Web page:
Dr. Rubin (09:44):
And if you're diabetic or have circulatory problems, many people lose their lower limb because of an ingrown toenail. So there are things to know about it, depending on the shape of the nail and the way the nail is trimmed. And as far as trimming nails are concerned, if you have pretty normal nails and you can trim them yourself, there's no need to see anyone, but if you can't get to your nails or your nails have a deformity, then you can see the podiatrist who can not only take care of it, but give you suggestions as to what to do to prevent problems.
So I just want to emphasize something to those people who are listening, like everything else, nails, it's not a joke, disease of the nail, whether on the hand or the foot is a medical problem. And very often has to be treated medically, not just by something over the counter or by getting a pedicure.
Dr. Rubin (11:00):
Yes, it makes a difference.
We mentioned a little while ago, ,about pain in the foot and people can't describe it. TI hear a lot of complaints from sea about painful feet. What should the person do if their feet hurt?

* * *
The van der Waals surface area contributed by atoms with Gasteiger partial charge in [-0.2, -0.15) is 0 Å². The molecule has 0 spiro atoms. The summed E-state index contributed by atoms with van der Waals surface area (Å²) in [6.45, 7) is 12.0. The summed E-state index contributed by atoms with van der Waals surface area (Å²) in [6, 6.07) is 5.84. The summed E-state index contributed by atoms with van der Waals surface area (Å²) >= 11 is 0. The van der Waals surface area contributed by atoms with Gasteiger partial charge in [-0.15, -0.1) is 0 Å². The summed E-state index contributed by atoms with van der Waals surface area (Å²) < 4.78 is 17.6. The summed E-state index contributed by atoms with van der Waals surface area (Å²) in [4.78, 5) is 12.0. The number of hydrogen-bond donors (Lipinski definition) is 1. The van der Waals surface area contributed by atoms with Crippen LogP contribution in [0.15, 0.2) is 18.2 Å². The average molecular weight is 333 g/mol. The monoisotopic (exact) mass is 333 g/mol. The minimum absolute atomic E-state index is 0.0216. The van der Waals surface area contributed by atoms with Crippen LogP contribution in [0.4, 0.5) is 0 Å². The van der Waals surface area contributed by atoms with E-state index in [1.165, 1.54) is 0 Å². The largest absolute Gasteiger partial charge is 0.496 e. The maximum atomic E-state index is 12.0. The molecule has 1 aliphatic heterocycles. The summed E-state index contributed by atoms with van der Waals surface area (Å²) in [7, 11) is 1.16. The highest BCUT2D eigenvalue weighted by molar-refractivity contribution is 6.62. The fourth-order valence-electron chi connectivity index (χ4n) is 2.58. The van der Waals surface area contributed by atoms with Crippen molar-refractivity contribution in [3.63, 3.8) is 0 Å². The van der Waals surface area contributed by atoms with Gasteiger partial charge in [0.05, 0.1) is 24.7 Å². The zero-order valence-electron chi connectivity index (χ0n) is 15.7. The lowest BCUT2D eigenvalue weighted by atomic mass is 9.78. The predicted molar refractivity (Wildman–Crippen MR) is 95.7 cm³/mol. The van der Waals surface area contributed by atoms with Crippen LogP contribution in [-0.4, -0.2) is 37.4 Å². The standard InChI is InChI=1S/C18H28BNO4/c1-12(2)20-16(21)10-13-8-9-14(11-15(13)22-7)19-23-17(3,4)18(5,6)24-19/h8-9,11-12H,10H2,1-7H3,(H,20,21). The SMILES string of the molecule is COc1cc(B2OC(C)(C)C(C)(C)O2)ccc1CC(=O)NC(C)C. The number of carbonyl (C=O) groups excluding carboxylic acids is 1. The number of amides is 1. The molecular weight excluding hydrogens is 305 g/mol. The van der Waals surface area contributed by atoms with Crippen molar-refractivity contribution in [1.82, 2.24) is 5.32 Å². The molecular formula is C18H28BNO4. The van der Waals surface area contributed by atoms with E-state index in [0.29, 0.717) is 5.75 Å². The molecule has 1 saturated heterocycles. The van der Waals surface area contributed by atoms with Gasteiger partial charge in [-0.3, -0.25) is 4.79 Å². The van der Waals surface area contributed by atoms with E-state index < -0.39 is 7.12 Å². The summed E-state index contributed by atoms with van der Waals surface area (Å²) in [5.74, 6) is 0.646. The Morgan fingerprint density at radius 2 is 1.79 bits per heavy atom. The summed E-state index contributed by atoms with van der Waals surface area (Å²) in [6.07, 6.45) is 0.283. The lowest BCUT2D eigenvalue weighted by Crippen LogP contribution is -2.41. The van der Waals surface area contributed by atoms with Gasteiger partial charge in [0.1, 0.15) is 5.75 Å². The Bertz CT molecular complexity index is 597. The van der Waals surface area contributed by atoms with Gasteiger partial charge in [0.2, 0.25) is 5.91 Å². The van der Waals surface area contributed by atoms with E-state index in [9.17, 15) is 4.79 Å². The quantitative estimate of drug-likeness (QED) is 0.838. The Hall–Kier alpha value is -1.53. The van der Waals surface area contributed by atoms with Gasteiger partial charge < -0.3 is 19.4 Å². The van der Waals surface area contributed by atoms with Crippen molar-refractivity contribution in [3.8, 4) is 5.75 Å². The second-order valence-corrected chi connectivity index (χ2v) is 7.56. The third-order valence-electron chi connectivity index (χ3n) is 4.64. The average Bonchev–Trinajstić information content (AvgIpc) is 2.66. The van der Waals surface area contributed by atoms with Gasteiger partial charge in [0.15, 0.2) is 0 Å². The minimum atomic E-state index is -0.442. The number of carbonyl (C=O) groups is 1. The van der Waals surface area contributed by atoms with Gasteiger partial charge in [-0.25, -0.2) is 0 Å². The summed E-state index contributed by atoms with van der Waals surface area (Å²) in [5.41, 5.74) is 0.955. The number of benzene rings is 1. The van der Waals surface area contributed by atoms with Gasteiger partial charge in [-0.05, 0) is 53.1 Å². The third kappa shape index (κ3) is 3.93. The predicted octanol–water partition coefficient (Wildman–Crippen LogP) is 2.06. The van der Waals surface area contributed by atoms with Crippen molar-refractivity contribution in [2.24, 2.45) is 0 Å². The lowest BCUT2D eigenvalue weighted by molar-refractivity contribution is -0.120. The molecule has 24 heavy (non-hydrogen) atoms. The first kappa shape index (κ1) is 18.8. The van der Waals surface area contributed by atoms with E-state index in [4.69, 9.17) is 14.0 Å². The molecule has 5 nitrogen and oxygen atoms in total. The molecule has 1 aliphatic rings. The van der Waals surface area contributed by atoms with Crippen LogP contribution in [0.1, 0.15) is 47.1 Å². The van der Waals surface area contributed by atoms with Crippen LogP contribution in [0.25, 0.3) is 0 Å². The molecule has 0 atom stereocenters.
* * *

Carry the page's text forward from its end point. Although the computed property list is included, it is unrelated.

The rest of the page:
Dr. Rubin (11:28):
Well, the first thing to do is call a podiatrist and have your feet examined. The podiatrist will take a complete medical history if necessary. If he thinks it will be helpful or take x-rays of your feet, MRIs, CAT scans, whatever's necessary to find out what is the root of the problem. And once that's known, then you can treat it with whatever it might be helpful for that particular patient. And sometimes what works for one patient doesn't work for the other. So sometimes it takes a while before you can be properly evaluated and treated it. Isn't always a one visit thing.
Do you often refer to a neurologist?
Dr. Rubin (12:14):
Yes. There's neuropathy and you can't find a cause for the neuropathy. Then we refer to a neurologist which does his own, that can do his own tests to try to determine what can be done. And then there are various medications that are used used. Some of them are helpful for neuropathy. Others are not. And some people, no matter what you do, the neuropathy does not go away. So a neuropathy is a significant problem. Some of the common causes are alcoholism, diabetes, injury, and, ,other problems with the nerves that are not easily diagnosed as well as diseases, you know, neurological diseases, ,spinal cord problems. And so